9. In a process of making hypodermic needle cannulae ncluding the steps of providing a length of stainless steel tubing formed about a small diameter malleable copper core having an exposed surface area substantially less than said tubing within which said core is disposed and having different chemical properties from that of the said tubing, and removing said copper core from said tubing by chemically treating said tubing and core with a concentrated nitric acid solution causing a gaseous reaction product having limited solubility in said solution to be formed within said tubing with said gaseous product tending to remain within said tubing and to block further chemical reaction between said nitric acid solution and said copper core, the improvement comprising; immersing a plurality of said hypodermic needle cannulae each having a malleable copper core in said nitric acid solution within a pressure chamber and heating said nitric acid solution in said chamber, effecting within said chamber periodic variations in pressure by closing said chamber against contact with the surrounding atmosphere, connecting the interior of said chamber with a source of super-atmospheric pressure through a pressure regulating means to provide within the interior of said chamber a pressure of about 90 pounds per square inch and maintaining said predetermined super-atmospheric pressure within said chamber for a period of at least one second and a maximum of thirty seconds, disconnecting the interior of said chamber from said source of super-atmospheric pressure whereupon the pressure in said chamber returns to normal atmospheric pressure and remains at normal atmospheric pressure until a super-atmospheric pressure is again applied, and periodically conveying from said chamber while said chamber remains at normal atmospheric pressure an accumulation of gases formed therein, and successively repeating said variations in pressure with intermittent removal of accumulation of said gases; thereby effecting removal of the copper core from said hypodermic needle cannulae at an accelerated rate to provide a small diameter passage through said hypodermic needle cannulae.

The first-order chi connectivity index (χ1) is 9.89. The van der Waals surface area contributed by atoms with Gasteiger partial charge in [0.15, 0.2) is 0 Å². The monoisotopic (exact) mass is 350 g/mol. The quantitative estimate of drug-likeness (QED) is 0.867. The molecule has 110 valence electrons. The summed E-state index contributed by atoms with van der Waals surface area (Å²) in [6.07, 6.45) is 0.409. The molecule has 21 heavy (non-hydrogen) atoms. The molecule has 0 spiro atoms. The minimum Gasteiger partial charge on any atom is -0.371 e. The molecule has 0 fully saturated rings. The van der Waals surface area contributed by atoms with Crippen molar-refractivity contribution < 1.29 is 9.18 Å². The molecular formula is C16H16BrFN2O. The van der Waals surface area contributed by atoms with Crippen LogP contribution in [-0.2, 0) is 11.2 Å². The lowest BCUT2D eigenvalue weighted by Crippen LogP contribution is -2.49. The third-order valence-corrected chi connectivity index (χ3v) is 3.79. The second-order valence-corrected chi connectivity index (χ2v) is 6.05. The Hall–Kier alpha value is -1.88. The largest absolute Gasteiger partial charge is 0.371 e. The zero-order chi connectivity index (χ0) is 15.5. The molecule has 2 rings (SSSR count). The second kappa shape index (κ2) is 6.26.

References Cited by the Examiner UNITED STATES PATENTS Mennesson 15618 XR ALEXANDER WYMAN, Primary Examiner.